The Bonefish and Tarpon Trust, the Lower Keys Guides Association and KeysKeeper recently joined together in urging the Florida Fish and Wildlife Conservation Commission (FWC) to address ongoing issues surrounding the state's barracuda population. According to a press release issued by the three groups earlier this month, "there has been a slow but steady realization by many South Florida fisherman that the Keys barracuda population is in decline." The perceived decline is supported by data from a survey of keys scientists, anglers and fishing guides.
The release notes the importance of barracuda as a keystone predator species, the decline of which can lead to a domino-effect of consequences through the marine ecosystem, some of which may be irreversible.
The message delivered by the groups cites the unregulated commercial harvest of barracuda in Florida as a likely cause. According to the release, recent years have shown a 65% increase in commercial harvest, a figure that is derived from limited data published by the FWC. Also highlighted were potential health concerns with the commercial harvest of barracuda, which are known to carry ciguatoxins, and their presence in the seafood market where they are often marketed under other names which conceal their identity to consumers.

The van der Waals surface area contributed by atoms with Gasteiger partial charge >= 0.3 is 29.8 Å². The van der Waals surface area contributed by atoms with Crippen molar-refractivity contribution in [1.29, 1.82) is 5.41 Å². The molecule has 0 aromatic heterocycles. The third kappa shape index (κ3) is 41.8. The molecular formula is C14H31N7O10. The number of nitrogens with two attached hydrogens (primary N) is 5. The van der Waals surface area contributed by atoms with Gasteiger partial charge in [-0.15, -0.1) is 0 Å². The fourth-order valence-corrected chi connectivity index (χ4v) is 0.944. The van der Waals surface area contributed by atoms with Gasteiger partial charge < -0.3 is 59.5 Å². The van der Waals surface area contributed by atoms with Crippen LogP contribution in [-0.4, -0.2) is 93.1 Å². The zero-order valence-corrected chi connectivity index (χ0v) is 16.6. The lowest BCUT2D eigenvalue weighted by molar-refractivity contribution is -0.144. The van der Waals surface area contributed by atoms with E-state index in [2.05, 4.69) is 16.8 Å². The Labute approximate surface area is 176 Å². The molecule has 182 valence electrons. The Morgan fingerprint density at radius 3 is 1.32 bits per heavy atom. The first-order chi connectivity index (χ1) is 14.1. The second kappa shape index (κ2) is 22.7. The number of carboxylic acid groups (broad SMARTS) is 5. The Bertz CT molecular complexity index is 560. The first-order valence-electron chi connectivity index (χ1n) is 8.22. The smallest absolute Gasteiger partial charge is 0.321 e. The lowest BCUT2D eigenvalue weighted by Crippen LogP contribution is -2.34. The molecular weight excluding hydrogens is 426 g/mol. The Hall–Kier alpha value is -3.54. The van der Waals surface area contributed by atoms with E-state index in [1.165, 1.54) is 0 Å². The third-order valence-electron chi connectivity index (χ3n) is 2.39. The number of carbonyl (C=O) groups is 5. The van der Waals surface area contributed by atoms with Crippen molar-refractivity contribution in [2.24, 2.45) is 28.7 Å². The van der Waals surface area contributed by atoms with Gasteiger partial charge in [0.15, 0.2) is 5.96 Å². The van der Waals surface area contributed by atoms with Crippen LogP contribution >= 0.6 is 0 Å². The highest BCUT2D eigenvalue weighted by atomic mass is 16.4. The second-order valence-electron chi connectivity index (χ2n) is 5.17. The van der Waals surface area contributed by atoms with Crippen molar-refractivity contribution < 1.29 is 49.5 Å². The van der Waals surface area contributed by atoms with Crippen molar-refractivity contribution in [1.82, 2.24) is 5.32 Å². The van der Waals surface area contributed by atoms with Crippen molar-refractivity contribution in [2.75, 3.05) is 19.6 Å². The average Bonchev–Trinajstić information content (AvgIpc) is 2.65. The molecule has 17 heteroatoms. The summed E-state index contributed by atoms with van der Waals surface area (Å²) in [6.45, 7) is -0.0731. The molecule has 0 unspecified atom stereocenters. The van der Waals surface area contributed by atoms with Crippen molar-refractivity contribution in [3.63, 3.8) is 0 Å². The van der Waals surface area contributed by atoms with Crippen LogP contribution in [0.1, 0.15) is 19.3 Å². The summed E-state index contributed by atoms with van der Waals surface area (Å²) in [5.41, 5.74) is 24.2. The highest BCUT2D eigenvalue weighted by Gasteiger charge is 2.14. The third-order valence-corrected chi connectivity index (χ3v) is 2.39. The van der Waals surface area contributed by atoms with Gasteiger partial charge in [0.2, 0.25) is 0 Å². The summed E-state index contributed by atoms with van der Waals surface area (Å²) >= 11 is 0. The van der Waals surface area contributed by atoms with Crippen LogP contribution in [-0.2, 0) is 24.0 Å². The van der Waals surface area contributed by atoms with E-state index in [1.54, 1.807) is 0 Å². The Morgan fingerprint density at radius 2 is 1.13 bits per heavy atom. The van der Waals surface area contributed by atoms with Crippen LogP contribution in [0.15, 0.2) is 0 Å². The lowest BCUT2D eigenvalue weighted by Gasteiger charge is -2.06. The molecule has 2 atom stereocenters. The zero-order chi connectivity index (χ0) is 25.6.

According to the groups, "we believe management action is needed ... before there is an irreversible population decline of barracuda." The Bonefish and Tarpon Trust, KeysKeeper and The Lower Keys Guides Association are urging anglers to "help convince the FWC to follow the same process they used to address the bonefish, tarpon, and permit fisheries by obtaining the necessary data to better regulate the barracuda fishery, and to take the responsible and precautionary approach to implementing regulations that will protect the barracuda population while the necessary information is being obtained."
In addition to occupying an important role as a top-level predator in Flordia's marine ecosystem, barracuda an impressive quarry for anglers, and one that would be sorely missed on the flats if current trends continue.